Draft day is the biggest day of the year for scouting departments in the NHL. It's where their hard work comes to fruition after spending countless of miles traveling via car, train, ferry and plane and watching games almost daily in cold rinks throughout the world.
Draft day is where tomorrow's stars enter the NHL, and the Colorado Avalanche looks to select a few of them at the June 21-22 draft in Vancouver, British Columbia.
"There is always pressure," said Avalanche director of amateur scouting Alan Hepple on Thursday. "I think there is always pressure in the first round. I think the last few years with Mikko Rantanen, we got him at 10. Tyson Jost at 10. Cale Makar was four obviously. There is always pressure in the first round I think."
Colorado presently has eight picks in the 2019 NHL Draft, which includes No. 4 and 16 overall and five total choices in the first three rounds.
It is the seventh time since the franchise joined the NHL in 1979 that it has had multiple picks in the opening round and only the third time it has happened since the team moved to Denver in 1995. Colorado last had two choices in the first round in 2011 when it selected Gabriel Landeskog at No. 2 and Duncan Siemens at No. 11.
The Avalanche's five draft selections in the first three rounds are the franchise's most since 2005 when it had four second rounders (34, Ryan Stoa; 44, Paul Stastny; 47, Tom Fritsche; 52, Chris Durand) and one in the third round (88, TJ Hensick).
While the team has stockpiled five picks in the first 80 selections, Hepple says the team's draft strategy heading into the 2019 summer selection remains the same as it has been: choosing the best player available.
"The one thing I say to [general manager Joe Sakic] all the time and I tell my [scouts], I don't play GM," Hepple says. "We give Joe the list, and he makes the call at the end of the day, especially the top-end picks based on the fact that he knows them, he's seen them. Down the road, yeah we need forwards now, but by the time some of these kids are ready to play, we might need defensemen again. It will be the best player."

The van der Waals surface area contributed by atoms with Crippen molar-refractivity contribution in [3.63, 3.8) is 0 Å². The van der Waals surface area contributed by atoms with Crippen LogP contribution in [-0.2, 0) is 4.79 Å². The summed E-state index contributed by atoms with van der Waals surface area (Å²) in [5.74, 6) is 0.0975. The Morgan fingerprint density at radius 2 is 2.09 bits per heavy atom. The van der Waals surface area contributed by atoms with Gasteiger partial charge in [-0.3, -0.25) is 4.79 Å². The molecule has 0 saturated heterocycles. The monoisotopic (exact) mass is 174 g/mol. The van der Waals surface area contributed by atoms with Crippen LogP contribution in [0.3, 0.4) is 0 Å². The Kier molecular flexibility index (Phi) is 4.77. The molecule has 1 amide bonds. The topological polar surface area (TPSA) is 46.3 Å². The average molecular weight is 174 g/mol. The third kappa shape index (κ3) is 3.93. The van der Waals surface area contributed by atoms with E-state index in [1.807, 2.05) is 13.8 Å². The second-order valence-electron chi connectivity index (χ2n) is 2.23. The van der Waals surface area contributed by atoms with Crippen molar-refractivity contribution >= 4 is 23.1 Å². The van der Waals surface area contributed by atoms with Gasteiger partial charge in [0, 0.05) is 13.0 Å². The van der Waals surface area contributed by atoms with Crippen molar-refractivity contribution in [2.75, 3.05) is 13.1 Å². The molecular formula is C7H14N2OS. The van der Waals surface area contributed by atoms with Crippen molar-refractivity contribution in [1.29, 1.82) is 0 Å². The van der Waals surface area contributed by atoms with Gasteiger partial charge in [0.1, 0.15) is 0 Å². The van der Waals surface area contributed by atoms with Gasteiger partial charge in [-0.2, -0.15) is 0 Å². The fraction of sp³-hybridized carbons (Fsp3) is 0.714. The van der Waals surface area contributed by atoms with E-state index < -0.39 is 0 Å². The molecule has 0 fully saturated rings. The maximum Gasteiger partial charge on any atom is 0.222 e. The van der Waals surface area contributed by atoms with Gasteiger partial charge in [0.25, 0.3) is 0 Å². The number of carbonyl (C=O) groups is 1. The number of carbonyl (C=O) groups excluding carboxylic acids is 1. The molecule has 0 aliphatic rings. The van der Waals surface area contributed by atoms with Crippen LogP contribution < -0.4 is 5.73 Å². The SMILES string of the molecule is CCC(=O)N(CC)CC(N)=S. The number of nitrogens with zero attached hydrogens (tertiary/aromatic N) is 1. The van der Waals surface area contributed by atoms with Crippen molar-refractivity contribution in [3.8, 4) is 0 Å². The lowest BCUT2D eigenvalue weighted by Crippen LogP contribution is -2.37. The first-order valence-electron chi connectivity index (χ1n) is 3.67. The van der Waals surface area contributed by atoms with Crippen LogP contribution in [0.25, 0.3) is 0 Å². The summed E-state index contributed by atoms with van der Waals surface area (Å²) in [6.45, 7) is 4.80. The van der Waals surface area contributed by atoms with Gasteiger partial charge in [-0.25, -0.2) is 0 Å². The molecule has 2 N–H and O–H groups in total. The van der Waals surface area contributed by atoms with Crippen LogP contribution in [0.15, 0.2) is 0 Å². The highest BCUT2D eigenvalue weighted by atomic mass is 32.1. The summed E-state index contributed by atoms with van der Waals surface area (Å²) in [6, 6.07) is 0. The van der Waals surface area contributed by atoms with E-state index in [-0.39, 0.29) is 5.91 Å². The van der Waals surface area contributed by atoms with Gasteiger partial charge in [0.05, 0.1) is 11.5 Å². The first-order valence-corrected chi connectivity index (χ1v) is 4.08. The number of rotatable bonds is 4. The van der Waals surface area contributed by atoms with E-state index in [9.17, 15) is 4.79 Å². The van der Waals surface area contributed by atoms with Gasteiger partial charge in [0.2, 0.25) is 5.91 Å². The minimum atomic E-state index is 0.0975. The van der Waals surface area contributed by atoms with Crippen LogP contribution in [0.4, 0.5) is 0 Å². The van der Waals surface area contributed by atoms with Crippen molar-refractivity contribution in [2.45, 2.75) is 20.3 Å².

Video: Alan Hepple talks about the upcoming 2019 NHL Draft
The Avalanche still has some decisions to make with its first two choices, as this year's draft has garnered a reputation for being wide open after the top two selections.
Jack Hughes--NHL Central Scouting's top-ranked North American skater--and Kaapo Kakko--the No. 1-ranked international skater on Central Scouting's list--are expected to go to either the New Jersey Devils or New York Rangers, the owners of the first two picks of Round 1. After that, the draft really begins.
The Chicago Blackhawks own the No. 3 pick before the Avalanche chooses at No. 4, a selection the club received from the Ottawa Senators in a three-team trade that also included the Nashville Predators on Nov. 5, 2017.
"I told Joe to just go ask them," Hepple joked of trying to figure out who the Blackhawks will select. "Really after the first two--the first two are kind of set in stone it seems like… We got a few guys targeted. We know what we have. I have an idea of who Chicago is going to take and that is just talking to people, talking about who they like, the word has gotten out and things like that. I have an idea of who they are going to take, but it's never set in stone until they make that call when they go to the mic on Friday night (June 21)."
According to Central Scouting's final lists, defenseman Bowen Byram (No. 2 North American) and forwards Kirby Dach (No. 3), Alex Turcotte (No. 4), Dylan Cozens (No. 5) and Vasily Podkolzin (No. 2 International) all have the potential to go in the top five.
Colorado's first pick will ultimately be decided by what Chicago does with its own selection.
"It's real unpredictable," Hepple said of this year's draft. "I'm trying to get a handle every day, trying to figure out who. We got it sort of pinpointed at four of who we want. It's that 16 pick that comes into play and becomes a little more wide open."
The Avalanche could go in several different directions with its own selection, the highest among the 16 clubs that participated in the 2019 Stanley Cup Playoffs.
Hepple discussed several options for No. 16 on Thursday, including Spencer Knight, Central Scouting's top-rated North American goaltender.
Goalies being selected in the first round have become a rarity in recent years for a variety of reasons, but the longer development to become an NHL-caliber keeper is likely the biggest factor. In the previous six drafts, only two netminders have been selected in Round 1 and neither was chosen before pick No. 22.
Knight could be one of the exceptions.
"I think he's on the top of everyone's (goalie) list," Hepple said of Knight. "We'll have to see what is available. We do our goalie list separate, so we'll have to see what is available at 16, see if Spencer Knight is that guy that is going to be better than the forward or defenseman that we have at 16. That will be a decision that we'll make at the table at 16."
With the draft just days away, there are still plenty of question marks with the Avalanche's picks, but the club expects to get eight good players to continue to boost its organizational depth.
Building a prospect pipeline for the present and the future is what the draft is all about.